This doesn’t surprise The Political Forum’s Stephen Soukup, author of “The Dictatorship of Woke Capital,” who pointed out to The Washington Stand, “Larry Fink wanted to be famous. Now that he is, he’s learning that one of the perils of fame is that everyone, everywhere knows what you’re doing and why you’re doing it. Among those paying the closest attention to the now-famous Fink and his massive asset management firm are elected officials, who have a clear responsibility to protect the interests of their constituents.” He believes that what we’re seeing “in Mississippi, Texas, and in other red states is the consequence of Fink’s quest for fame, wealth, and power as it collides with Republican elected officials’ quest to do their jobs to the best of their abilities.”

Publicly, the wave of 2022 backlash that led states to quit BlackRock seemed to humble Fink. Last summer, he decided to drop ESG from his lexicon because the term was too toxic. He pivoted to “energy pragmatism,” which he explained as investing in clean energy while also backing “traditional energy sources, like fossil fuels.” The firm even showed more restraint on ESG shareholder proposals, supporting just 7% of the 400 submitted according to the last annual report. “That is a marked shift,” the Washington Examiner pointed out. “BlackRock supported nearly a quarter of such proposals in the previous cycle and 47% of environmental and social proposals the cycle before that.”

And yet, none of these surface-level changes seemed to comfort Texas, where local officials warn that the firm’s anti-fossil fuel agenda will ultimately haunt the state. “BlackRock’s dominant and persistent leadership in the ESG movement immeasurably damages our state’s oil & gas economy and the very companies that generate revenues for our Permanent School Fund (PSF),” State Board of Education Chairman Aaron Kinsey argued. “Texas and the PSF have worked to grow this fund to build Texas’ schools. BlackRock’s destructive approach toward the energy companies that this state and our world depend on is incompatible with our fiduciary duty to Texans. Today represents a major step forward for the Texas PSF and our state as a whole. The PSF will not stand idly by while our financial future is attacked by Wall Street.”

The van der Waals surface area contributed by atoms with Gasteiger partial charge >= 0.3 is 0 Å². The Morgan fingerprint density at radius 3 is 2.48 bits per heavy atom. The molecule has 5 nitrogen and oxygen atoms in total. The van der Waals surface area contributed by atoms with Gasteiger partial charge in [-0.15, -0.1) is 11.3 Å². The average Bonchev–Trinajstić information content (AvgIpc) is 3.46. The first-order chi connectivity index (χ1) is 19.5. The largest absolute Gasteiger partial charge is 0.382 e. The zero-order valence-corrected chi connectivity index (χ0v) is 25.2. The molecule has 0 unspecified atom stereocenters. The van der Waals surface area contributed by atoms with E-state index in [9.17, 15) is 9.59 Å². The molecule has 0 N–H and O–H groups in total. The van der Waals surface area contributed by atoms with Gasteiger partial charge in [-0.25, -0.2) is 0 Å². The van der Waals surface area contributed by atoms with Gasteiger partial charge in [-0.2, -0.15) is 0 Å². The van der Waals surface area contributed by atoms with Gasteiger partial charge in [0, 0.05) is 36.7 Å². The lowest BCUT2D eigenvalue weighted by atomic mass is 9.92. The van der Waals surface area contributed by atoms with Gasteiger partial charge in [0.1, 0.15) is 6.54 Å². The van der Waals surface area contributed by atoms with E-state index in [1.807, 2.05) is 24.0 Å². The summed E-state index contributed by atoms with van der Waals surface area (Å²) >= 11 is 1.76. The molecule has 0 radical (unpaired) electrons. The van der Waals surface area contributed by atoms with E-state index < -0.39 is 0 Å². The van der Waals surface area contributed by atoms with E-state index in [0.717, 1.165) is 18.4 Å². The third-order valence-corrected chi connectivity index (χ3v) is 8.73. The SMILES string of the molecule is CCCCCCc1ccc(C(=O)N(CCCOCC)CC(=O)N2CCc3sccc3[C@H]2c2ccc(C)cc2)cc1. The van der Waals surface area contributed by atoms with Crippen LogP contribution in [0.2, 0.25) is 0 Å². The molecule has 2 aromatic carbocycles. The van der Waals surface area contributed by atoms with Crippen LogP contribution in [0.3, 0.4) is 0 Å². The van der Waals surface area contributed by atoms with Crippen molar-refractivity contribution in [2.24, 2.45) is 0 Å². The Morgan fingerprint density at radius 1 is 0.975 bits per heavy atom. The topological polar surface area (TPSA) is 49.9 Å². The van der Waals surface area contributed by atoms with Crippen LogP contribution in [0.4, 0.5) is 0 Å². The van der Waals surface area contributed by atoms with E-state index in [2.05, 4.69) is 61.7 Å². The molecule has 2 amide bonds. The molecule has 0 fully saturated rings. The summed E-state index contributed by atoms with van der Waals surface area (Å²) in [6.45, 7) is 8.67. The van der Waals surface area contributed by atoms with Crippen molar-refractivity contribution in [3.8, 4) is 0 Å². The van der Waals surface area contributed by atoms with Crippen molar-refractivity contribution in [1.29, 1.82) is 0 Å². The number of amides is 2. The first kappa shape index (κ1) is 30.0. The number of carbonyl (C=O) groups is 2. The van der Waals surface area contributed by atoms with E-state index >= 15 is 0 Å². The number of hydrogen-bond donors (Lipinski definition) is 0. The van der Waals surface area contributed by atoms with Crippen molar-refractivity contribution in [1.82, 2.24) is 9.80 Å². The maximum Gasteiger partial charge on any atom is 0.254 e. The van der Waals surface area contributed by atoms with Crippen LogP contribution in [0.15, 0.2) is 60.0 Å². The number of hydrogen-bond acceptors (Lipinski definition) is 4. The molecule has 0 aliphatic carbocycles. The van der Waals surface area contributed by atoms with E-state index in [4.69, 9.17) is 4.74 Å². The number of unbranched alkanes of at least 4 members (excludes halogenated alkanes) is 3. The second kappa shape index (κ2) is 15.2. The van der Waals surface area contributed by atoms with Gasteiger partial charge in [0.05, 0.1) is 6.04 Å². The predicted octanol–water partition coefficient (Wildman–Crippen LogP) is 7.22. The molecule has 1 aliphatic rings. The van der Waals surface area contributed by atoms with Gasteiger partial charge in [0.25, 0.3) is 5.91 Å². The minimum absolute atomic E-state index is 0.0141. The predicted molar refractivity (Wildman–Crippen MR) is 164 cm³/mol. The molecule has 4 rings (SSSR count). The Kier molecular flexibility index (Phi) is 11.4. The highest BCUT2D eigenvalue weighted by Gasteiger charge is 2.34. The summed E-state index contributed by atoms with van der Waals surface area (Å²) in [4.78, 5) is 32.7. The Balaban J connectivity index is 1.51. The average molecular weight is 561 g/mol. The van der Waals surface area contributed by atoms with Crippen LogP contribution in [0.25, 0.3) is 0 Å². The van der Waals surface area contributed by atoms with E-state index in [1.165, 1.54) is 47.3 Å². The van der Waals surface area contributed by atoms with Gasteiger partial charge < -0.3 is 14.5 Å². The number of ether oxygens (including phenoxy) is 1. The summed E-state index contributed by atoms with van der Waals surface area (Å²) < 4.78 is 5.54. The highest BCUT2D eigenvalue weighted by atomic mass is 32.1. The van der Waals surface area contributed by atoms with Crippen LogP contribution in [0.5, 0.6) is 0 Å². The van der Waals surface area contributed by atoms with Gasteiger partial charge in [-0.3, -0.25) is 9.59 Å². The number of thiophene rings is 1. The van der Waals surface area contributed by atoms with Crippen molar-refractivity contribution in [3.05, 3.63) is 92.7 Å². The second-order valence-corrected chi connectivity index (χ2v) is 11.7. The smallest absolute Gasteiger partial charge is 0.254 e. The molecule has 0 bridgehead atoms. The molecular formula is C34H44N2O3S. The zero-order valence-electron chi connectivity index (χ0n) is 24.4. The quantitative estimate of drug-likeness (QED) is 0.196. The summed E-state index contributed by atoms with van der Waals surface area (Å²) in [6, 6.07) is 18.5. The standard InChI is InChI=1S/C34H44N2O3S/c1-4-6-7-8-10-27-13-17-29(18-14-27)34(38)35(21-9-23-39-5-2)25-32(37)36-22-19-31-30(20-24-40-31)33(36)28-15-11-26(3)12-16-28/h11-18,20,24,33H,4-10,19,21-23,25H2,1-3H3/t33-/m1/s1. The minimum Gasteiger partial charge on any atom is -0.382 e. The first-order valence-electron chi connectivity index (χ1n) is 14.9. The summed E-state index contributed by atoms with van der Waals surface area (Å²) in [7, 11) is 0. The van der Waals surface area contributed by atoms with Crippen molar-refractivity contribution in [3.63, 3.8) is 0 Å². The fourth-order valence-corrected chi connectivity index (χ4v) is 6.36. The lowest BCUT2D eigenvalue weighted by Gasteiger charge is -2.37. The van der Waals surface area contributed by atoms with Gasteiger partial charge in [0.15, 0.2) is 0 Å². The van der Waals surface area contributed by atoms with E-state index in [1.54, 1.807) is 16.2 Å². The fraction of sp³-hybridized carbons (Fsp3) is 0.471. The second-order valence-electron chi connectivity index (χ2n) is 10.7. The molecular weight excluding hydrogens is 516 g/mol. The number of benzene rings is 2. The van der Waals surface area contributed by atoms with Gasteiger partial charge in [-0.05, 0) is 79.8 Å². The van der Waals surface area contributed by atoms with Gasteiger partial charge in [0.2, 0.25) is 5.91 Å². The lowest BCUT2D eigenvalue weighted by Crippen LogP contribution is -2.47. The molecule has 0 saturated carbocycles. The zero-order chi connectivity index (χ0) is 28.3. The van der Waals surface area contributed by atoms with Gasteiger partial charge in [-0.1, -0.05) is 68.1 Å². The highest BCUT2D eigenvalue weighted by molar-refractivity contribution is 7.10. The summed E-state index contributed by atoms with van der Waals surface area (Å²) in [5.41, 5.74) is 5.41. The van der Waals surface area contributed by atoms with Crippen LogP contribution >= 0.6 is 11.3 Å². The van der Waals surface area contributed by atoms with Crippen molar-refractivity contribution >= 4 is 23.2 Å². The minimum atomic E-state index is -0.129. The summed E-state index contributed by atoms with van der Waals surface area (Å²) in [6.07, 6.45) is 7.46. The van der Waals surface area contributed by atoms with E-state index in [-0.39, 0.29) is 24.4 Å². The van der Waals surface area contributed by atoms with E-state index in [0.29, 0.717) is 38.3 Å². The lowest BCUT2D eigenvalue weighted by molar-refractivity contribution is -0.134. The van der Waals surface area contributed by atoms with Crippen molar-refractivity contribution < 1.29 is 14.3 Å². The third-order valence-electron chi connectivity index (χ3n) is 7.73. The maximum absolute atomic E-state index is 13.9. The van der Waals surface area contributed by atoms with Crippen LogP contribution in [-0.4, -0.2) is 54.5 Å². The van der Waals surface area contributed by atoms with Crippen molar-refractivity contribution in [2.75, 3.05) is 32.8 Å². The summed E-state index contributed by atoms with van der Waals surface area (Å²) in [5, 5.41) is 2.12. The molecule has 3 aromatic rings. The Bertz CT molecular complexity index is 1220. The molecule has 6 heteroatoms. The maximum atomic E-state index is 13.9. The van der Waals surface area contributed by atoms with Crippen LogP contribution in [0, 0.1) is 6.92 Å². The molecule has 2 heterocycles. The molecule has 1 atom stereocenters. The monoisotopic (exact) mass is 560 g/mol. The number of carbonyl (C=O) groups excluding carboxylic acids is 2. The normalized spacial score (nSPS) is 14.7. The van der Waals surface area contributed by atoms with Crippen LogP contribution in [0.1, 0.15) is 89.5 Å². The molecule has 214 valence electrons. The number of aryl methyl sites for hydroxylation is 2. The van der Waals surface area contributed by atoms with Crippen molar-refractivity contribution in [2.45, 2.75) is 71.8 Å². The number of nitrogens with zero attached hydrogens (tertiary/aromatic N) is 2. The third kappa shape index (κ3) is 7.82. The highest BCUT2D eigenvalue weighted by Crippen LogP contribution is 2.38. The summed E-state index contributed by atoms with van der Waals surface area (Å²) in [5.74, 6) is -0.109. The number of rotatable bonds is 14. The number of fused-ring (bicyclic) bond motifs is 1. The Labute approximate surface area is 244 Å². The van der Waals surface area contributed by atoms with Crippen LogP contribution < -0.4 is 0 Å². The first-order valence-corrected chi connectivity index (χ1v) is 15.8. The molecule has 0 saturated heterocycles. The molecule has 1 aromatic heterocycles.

Both Texas and Mississippi are committed to holding BlackRock’s feet to the fire — a move that the 1792 Exchange’s Paul Fitzpatrick applauds.

“It’s troubling to see the largest asset manager in the world, which has an army of lawyers and a fiduciary duty to customers, including state pensions for nearly all 50 states, making clearly contradictory statements,” Fitzpatrick told TWS. “To fulfill its ESG and ‘sustainable’ commitments to coalitions like the Net Zero Asset Managers initiative, BlackRock pledges to use ‘all assets under management,’ not just the funds labeled ESG, to change behavior of companies to advance political goals. This doublespeak includes the use of proxy voting, whereby BlackRock uses its customers’ funds to vote for various ESG proposals. Many customers who did not opt into ESG funds would never have voted for a ‘racial equity audit’ at The Home Depot or for Exxon Mobil to pursue net zero goals, among other resolutions,” he points out.

“We hope Secretary Watson’s courage inspires other state leaders to hold all fiduciaries accountable.”

Suzanne Bowdey serves as editorial director and senior writer at The Washington Stand.